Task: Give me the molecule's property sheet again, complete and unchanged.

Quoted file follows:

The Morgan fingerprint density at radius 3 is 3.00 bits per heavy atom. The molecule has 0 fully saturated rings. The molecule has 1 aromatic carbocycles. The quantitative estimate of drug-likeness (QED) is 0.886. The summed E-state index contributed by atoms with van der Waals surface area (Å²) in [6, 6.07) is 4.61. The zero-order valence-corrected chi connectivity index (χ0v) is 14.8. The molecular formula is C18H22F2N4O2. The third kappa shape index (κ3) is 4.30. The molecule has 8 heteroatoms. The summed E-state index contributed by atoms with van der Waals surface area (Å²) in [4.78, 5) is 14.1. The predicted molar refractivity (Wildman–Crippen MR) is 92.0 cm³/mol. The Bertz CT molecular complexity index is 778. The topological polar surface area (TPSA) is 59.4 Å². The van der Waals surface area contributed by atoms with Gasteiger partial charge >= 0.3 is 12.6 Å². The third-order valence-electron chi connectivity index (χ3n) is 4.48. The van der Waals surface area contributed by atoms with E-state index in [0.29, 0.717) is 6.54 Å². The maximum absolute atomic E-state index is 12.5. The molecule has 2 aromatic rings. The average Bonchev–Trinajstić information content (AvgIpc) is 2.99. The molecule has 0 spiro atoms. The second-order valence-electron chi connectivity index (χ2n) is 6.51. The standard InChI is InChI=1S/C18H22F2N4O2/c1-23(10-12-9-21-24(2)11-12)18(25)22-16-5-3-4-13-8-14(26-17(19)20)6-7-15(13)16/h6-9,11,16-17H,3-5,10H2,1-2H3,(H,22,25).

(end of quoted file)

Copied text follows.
The Morgan fingerprint density at radius 3 is 3.00 bits per heavy atom. The molecule has 0 fully saturated rings. The molecule has 1 aromatic carbocycles. The quantitative estimate of drug-likeness (QED) is 0.886. The summed E-state index contributed by atoms with van der Waals surface area (Å²) in [6, 6.07) is 4.61. The zero-order valence-corrected chi connectivity index (χ0v) is 14.8. The molecular formula is C18H22F2N4O2. The third kappa shape index (κ3) is 4.30. The molecule has 8 heteroatoms. The summed E-state index contributed by atoms with van der Waals surface area (Å²) in [4.78, 5) is 14.1. The predicted molar refractivity (Wildman–Crippen MR) is 92.0 cm³/mol. The Bertz CT molecular complexity index is 778. The topological polar surface area (TPSA) is 59.4 Å². The van der Waals surface area contributed by atoms with Gasteiger partial charge >= 0.3 is 12.6 Å². The third-order valence-electron chi connectivity index (χ3n) is 4.48. The van der Waals surface area contributed by atoms with E-state index in [0.29, 0.717) is 6.54 Å². The maximum absolute atomic E-state index is 12.5. The molecule has 2 aromatic rings. The average Bonchev–Trinajstić information content (AvgIpc) is 2.99. The molecule has 0 spiro atoms. The second-order valence-electron chi connectivity index (χ2n) is 6.51. The standard InChI is InChI=1S/C18H22F2N4O2/c1-23(10-12-9-21-24(2)11-12)18(25)22-16-5-3-4-13-8-14(26-17(19)20)6-7-15(13)16/h6-9,11,16-17H,3-5,10H2,1-2H3,(H,22,25).